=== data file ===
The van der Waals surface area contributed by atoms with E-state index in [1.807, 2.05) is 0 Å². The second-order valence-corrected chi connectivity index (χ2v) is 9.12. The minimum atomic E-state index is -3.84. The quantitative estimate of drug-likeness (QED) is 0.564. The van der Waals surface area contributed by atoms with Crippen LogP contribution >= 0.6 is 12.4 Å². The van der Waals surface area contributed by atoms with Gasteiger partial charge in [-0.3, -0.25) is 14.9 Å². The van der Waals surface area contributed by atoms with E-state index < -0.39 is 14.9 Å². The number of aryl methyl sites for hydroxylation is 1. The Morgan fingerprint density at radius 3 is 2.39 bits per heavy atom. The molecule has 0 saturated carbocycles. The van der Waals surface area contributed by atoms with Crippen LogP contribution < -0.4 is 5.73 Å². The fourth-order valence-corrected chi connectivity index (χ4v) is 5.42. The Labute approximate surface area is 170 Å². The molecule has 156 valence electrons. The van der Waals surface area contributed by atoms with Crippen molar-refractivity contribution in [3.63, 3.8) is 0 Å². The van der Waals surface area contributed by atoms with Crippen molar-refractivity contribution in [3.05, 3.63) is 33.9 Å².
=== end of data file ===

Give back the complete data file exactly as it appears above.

The van der Waals surface area contributed by atoms with E-state index in [1.807, 2.05) is 0 Å². The second-order valence-corrected chi connectivity index (χ2v) is 9.12. The minimum atomic E-state index is -3.84. The quantitative estimate of drug-likeness (QED) is 0.564. The van der Waals surface area contributed by atoms with Crippen LogP contribution >= 0.6 is 12.4 Å². The van der Waals surface area contributed by atoms with Gasteiger partial charge in [-0.3, -0.25) is 14.9 Å². The van der Waals surface area contributed by atoms with E-state index < -0.39 is 14.9 Å². The number of aryl methyl sites for hydroxylation is 1. The Morgan fingerprint density at radius 3 is 2.39 bits per heavy atom. The molecule has 0 saturated carbocycles. The van der Waals surface area contributed by atoms with Crippen LogP contribution < -0.4 is 5.73 Å². The fourth-order valence-corrected chi connectivity index (χ4v) is 5.42. The Labute approximate surface area is 170 Å². The molecule has 156 valence electrons. The van der Waals surface area contributed by atoms with Crippen molar-refractivity contribution in [3.63, 3.8) is 0 Å². The van der Waals surface area contributed by atoms with Crippen molar-refractivity contribution in [3.05, 3.63) is 33.9 Å².